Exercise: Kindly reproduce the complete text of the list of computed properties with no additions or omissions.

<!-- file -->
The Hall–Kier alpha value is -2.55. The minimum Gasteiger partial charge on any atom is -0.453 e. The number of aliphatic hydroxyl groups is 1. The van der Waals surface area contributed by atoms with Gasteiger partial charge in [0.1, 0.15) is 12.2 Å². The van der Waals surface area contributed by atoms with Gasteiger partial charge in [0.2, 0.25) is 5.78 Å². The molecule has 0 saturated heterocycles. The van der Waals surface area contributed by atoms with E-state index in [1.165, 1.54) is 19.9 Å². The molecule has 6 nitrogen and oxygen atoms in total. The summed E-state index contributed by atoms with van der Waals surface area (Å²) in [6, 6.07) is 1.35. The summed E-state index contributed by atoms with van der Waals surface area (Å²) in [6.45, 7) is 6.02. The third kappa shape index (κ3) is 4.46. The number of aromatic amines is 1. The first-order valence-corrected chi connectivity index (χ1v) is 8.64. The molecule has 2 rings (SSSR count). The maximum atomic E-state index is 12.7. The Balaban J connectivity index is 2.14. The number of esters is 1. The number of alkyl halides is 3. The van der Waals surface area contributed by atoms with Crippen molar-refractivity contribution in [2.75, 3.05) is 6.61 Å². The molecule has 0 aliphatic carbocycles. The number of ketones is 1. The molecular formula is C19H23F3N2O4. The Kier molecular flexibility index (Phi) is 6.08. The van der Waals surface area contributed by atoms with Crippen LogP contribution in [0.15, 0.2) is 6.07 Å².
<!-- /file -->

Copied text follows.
The Hall–Kier alpha value is -2.55. The minimum Gasteiger partial charge on any atom is -0.453 e. The number of aliphatic hydroxyl groups is 1. The van der Waals surface area contributed by atoms with Gasteiger partial charge in [0.1, 0.15) is 12.2 Å². The van der Waals surface area contributed by atoms with Gasteiger partial charge in [0.2, 0.25) is 5.78 Å². The molecule has 0 saturated heterocycles. The van der Waals surface area contributed by atoms with E-state index in [1.165, 1.54) is 19.9 Å². The molecule has 6 nitrogen and oxygen atoms in total. The summed E-state index contributed by atoms with van der Waals surface area (Å²) in [6, 6.07) is 1.35. The summed E-state index contributed by atoms with van der Waals surface area (Å²) in [6.45, 7) is 6.02. The third kappa shape index (κ3) is 4.46. The number of aromatic amines is 1. The first-order valence-corrected chi connectivity index (χ1v) is 8.64. The molecule has 2 rings (SSSR count). The maximum atomic E-state index is 12.7. The Balaban J connectivity index is 2.14. The number of esters is 1. The number of alkyl halides is 3. The van der Waals surface area contributed by atoms with Crippen molar-refractivity contribution in [2.75, 3.05) is 6.61 Å². The molecule has 0 aliphatic carbocycles. The number of ketones is 1. The molecular formula is C19H23F3N2O4. The Kier molecular flexibility index (Phi) is 6.08. The van der Waals surface area contributed by atoms with Crippen LogP contribution in [0.15, 0.2) is 6.07 Å².